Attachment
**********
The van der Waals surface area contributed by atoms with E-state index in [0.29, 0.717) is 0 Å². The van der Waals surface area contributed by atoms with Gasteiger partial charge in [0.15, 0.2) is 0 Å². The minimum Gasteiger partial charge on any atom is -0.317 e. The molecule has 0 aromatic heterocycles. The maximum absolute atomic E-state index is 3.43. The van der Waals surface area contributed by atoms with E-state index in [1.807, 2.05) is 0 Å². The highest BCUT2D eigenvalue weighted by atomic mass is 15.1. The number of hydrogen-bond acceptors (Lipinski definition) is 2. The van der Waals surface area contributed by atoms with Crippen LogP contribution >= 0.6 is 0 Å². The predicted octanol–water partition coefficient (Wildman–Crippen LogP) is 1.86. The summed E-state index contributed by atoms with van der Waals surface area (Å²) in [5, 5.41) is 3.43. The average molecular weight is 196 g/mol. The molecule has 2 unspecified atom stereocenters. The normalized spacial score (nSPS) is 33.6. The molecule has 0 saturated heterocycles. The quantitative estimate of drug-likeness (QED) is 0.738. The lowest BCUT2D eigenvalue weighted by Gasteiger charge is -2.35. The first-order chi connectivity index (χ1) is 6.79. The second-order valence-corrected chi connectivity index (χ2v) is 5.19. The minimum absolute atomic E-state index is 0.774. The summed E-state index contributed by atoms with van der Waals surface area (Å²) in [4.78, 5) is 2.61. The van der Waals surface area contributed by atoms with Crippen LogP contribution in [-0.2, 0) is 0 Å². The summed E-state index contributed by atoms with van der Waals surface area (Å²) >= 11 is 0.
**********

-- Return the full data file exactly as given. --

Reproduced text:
The van der Waals surface area contributed by atoms with E-state index in [0.29, 0.717) is 0 Å². The van der Waals surface area contributed by atoms with Gasteiger partial charge in [0.15, 0.2) is 0 Å². The minimum Gasteiger partial charge on any atom is -0.317 e. The molecule has 0 aromatic heterocycles. The maximum absolute atomic E-state index is 3.43. The van der Waals surface area contributed by atoms with E-state index in [1.807, 2.05) is 0 Å². The highest BCUT2D eigenvalue weighted by atomic mass is 15.1. The number of hydrogen-bond acceptors (Lipinski definition) is 2. The van der Waals surface area contributed by atoms with Crippen LogP contribution >= 0.6 is 0 Å². The predicted octanol–water partition coefficient (Wildman–Crippen LogP) is 1.86. The summed E-state index contributed by atoms with van der Waals surface area (Å²) in [5, 5.41) is 3.43. The average molecular weight is 196 g/mol. The molecule has 2 unspecified atom stereocenters. The normalized spacial score (nSPS) is 33.6. The molecule has 0 saturated heterocycles. The quantitative estimate of drug-likeness (QED) is 0.738. The lowest BCUT2D eigenvalue weighted by Gasteiger charge is -2.35. The first-order chi connectivity index (χ1) is 6.79. The second-order valence-corrected chi connectivity index (χ2v) is 5.19. The minimum absolute atomic E-state index is 0.774. The summed E-state index contributed by atoms with van der Waals surface area (Å²) in [4.78, 5) is 2.61. The van der Waals surface area contributed by atoms with Crippen LogP contribution in [-0.2, 0) is 0 Å². The summed E-state index contributed by atoms with van der Waals surface area (Å²) >= 11 is 0.